August is supposed to be a quiet month for recruitment. Not in Asia-Pacific, though. There’s been a flurry of moves over the past week as banks and other financial institutions bulk up.
China’s LeTV hires Merrill Lynch’s Asia tech head
Winston Cheng, the head of Asia technology, media and telecommunications (TMT) at Bank of America Merrill Lynch has confirmed that he’s leaving to take up the role of senior vice president and head of corporate finance and development at China’s online video giant LeTV.
Cheng will report to Jia Yueting, chairman of LeTV – the only listed online video company in China.
Talking to FinanceAsia, Cheng said it was probably the right time for him to take on a new challenge after more than 20 years in the banking industry. “LeTV offers a good balance between listed and private fast growth business…” he says.
Prior to BoA Merrill Lynch, Cheng used to work for Goldman Sachs and Citi, largely for their TMT sections.
Standard Chartered boosts Greater China DCM hiring
David Yim, head of debt capital market (DCM) Asia at Royal Bank of Scotland, has left the bank and will join Standard Chartered as head of DCM across Greater China. He will start on Monday.
Yim’s predecessor Tee Choong Hong was promoted in February to the bank’s Greater China and Northeast Asia head of capital markets.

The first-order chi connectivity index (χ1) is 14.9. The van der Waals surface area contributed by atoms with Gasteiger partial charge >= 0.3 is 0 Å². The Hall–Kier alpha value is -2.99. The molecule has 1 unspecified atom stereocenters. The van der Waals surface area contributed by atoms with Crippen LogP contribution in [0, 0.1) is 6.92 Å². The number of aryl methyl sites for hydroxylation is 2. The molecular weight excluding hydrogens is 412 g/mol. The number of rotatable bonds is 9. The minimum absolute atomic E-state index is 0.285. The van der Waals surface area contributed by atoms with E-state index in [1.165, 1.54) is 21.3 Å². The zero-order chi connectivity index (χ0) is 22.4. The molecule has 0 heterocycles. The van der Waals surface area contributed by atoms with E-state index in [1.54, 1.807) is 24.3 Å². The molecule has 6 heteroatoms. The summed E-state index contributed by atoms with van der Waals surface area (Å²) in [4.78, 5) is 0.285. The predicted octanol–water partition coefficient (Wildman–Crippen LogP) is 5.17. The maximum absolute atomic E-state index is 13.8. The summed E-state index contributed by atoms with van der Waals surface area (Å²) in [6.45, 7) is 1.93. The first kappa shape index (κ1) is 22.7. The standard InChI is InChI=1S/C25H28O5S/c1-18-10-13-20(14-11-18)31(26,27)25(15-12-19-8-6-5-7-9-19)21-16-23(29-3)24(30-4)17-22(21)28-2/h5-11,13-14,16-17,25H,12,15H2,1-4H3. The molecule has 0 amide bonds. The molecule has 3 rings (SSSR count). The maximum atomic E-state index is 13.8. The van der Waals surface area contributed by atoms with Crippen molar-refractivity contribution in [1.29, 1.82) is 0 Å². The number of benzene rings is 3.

In his new role, Yim will report into Aaron Russell-Davison, head of DCM at StanChart.
Nomura promotes Asia executive
Nomura has announced that John Goff, the Hong Kong-based head of structured products for Asia ex-Japan, will be promoted to head of global markets structuring. He will still be based in Hong Kong.
Goff has been responsible for the development of Nomura’s structured products in Asia ex-Japan in the last three years. Prior to that, he was based in Singapore and worked as Nomura’s head of fixed income structured practice.
He will report to Matt Reader, head of fixed income structured products at Nomura.
J.P. Morgan AM moves APAC CIO to Hong Kong
Richard Titherington, a managing director at JP Morgan Asset Management, is to be relocated to Hong Kong. He is currently the chief investment officer and head of the emerging markets equity team based in London.
Titherington joined the firm in 1986. He was appointed as a managing director in April 2001. Later that year, he was named head of the global emerging markets business. At the moment, he still runs two funds himself, and JP Morgan has said that the move would have no impact on his portfolio management responsibilities.
Julius Baer appoints APAC head
The Swiss private banking group has appointed Jimmy Lee as its new head of Asia Pacific. He will start on 1 October, but will take his head of APAC role from 1 January 2016.
Joining from Credit Suisse, Lee will succeed Thomas R Meier who will return to Switzerland after a ten-year tenure in Asia.
Lee has over 25 years’ experience in the financial industry. He has been Managing Director of Credit Suisse Group AG since April 2012 and also served as its Market Leader for Greater China. Prior to that, he was the head of private wealth management for Southeast and South Asia at Deutsche Bank AG.
Manulife AM makes senior hire